Half Dome and North Dome at sunrise from the Four-Mile Trail, 8:07 a.m. Tuesday morning
A small storm rolled through Monday night. The showers tapered off during the wee hours Tuesday morning, and I rose early, hoping to once again photograph a clearing storm in Yosemite Valley.
The moon was nearly full, and I actually got to the valley early enough to capture some images of the clearing storm by the light of the setting moon. Then some clouds moved in. I looked at the radar images on my phone, and saw a band of showers approaching. It looked like the showers would reach me around sunrise, and pass through pretty quickly. Hmm. I might have just enough time to hike up the Four-Mile Trail to a spot with a view of Half Dome that I’d been wanting to try.
It would be a gamble. Staying near the roads on the valley floor would give me more flexibility; I could wait to see what happened with the weather, and within five or ten minutes be at one of my favorite, familiar locations. But on this morning I wanted to try something different, so I decided to take a chance and go for it.
Sun breaking through fog in an oak grove, Yosemite, 8:06 a.m. yesterday
Friday’s storm got cold enough to drop a couple of inches of snow on Yosemite Valley. The storm cleared during the night, but showers lingered until the wee hours Saturday morning. It seemed possible that we might find some mist at sunrise, so Claudia and I drove up early to Yosemite Valley.
Indeed there was some mist, and broken clouds overhead. That seemed like a perfect combination for Tunnel View; if the clouds lit up it would be a gorgeous sunrise from there. But soon after I arrived at Tunnel View the clouds dissipated. There was still some mist down in the valley below, but it would take awhile for the sun to get high enough to light that mist, and without clouds to block it the sun would be right in my face, making it difficult to avoid lens flare.
Stars, mist, Three Brothers, and the Merced River, Yosemite, Sunday night
Every storm has to end eventually, of course. Even Noah got a reprieve after 40 days and 40 nights. I didn’t have to wait quite that long for this past weekend’s storm to clear, but at first it seemed like the timing was less than ideal.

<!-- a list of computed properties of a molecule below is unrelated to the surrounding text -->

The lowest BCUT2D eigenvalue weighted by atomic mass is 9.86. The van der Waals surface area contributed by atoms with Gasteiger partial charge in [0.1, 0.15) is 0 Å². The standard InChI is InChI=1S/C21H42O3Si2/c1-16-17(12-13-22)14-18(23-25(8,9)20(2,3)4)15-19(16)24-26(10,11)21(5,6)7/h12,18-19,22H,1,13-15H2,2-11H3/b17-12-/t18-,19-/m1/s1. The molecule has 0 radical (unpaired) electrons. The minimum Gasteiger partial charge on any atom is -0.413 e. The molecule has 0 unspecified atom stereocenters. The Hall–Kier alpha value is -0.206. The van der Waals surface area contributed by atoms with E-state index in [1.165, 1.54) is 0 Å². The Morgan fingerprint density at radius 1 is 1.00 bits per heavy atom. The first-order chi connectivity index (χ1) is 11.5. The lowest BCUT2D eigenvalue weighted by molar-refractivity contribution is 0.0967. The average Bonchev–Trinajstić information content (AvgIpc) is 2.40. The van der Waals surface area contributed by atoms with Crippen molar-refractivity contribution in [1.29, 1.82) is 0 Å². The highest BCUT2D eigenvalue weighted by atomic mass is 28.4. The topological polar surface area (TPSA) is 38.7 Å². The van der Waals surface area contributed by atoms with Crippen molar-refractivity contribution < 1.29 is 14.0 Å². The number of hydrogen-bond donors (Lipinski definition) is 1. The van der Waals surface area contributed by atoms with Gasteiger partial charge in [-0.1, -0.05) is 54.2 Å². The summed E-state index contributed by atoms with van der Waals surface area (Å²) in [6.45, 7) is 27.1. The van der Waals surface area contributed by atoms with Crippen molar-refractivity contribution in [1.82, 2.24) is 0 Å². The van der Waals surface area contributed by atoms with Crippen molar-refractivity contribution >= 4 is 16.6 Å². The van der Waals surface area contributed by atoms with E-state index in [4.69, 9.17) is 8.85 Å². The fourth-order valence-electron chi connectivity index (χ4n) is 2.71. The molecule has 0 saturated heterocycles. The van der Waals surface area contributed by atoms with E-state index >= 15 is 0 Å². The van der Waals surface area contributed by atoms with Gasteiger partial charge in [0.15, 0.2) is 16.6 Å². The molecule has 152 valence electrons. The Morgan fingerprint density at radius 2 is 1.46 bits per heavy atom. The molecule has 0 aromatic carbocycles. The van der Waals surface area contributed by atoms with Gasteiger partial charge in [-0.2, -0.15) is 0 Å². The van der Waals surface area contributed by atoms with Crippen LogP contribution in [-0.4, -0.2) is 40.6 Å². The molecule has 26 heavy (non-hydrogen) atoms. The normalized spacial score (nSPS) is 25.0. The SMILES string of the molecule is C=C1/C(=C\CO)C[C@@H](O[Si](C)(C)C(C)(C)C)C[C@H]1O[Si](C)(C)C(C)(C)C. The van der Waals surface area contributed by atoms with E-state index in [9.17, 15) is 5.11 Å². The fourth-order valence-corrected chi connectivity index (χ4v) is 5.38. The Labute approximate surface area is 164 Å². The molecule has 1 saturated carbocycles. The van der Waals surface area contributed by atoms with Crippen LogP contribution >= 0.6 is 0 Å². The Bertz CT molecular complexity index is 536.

There was a small chance that the storm might clear before sunset on Sunday, so Claudia and I drove up to Yosemite Valley that afternoon. It was snowing when we got there, and kept snowing, and it soon became apparent that clearing wasn’t imminent. I photographed snow-covered trees until it got dark, then we joined our friend Charlotte Gibb for drinks and dinner at the Yosemite Lodge bar.
Misty sunset over Bridalveil Fall, Yosemite NP, CA, USA
Two weather systems have brought over two inches of precipitation to Yosemite Valley since Friday night. It was very warm at the beginning, with snow levels at 9,000 feet, but now the temperature has dropped, and it’s.
I can even see flakes falling outside my window in Mariposa, at 2,800 feet, but it’s a little too warm for the snow to stick.
It looks like the storm might clear this afternoon, but these things are always hard to predict. Radar images show the tail end of the precipitation approaching, but that can be deceiving, as showers often linger over the mountains longer than you would otherwise expect. I’ll be keeping a close eye on things this afternoon, especially since there’s no precipitation in the seven-day forecast, so this might be the last chance to photograph a clearing storm for awhile. We’ll see what happens!
In the meantime, here’s a photograph from a clearing storm back in January of 2012. Chances are low that this current storm will bring an opportunity like this, but you can always hope.
— Michael Frye
Half Dome and North Dome above Yosemite Valley, Friday morning, 8:24 a.m.
I’m so grateful for all the rain and snow we’ve been getting. After four years of drought, it’s wonderful to have a normal, wet winter. We’ve had storm after storm, and although most of the recent ones have been small, they add up. Yosemite Valley has received 24.63 inches of rain since July 1st, which is well above average. Badger Pass, at 7,200 feet, has 60 inches of snow on the ground, and the deepening snowpack raises hopes of full waterfalls this spring.
All this weather has been great for photography. It seems like we’ve already had more snow and clearing storms this season than the last four winters combined.
The latest in the series of small storms came through on Thursday night. I didn’t pay much attention to it, because it was predicted to be a weak system, and a warm one. I happened to wake up at about 4:00 a.m. Friday morning, and checked the radar images on my phone. It was raining pretty hard at our house, but the radar showed that the precipitation might end soon, possibly right around sunrise.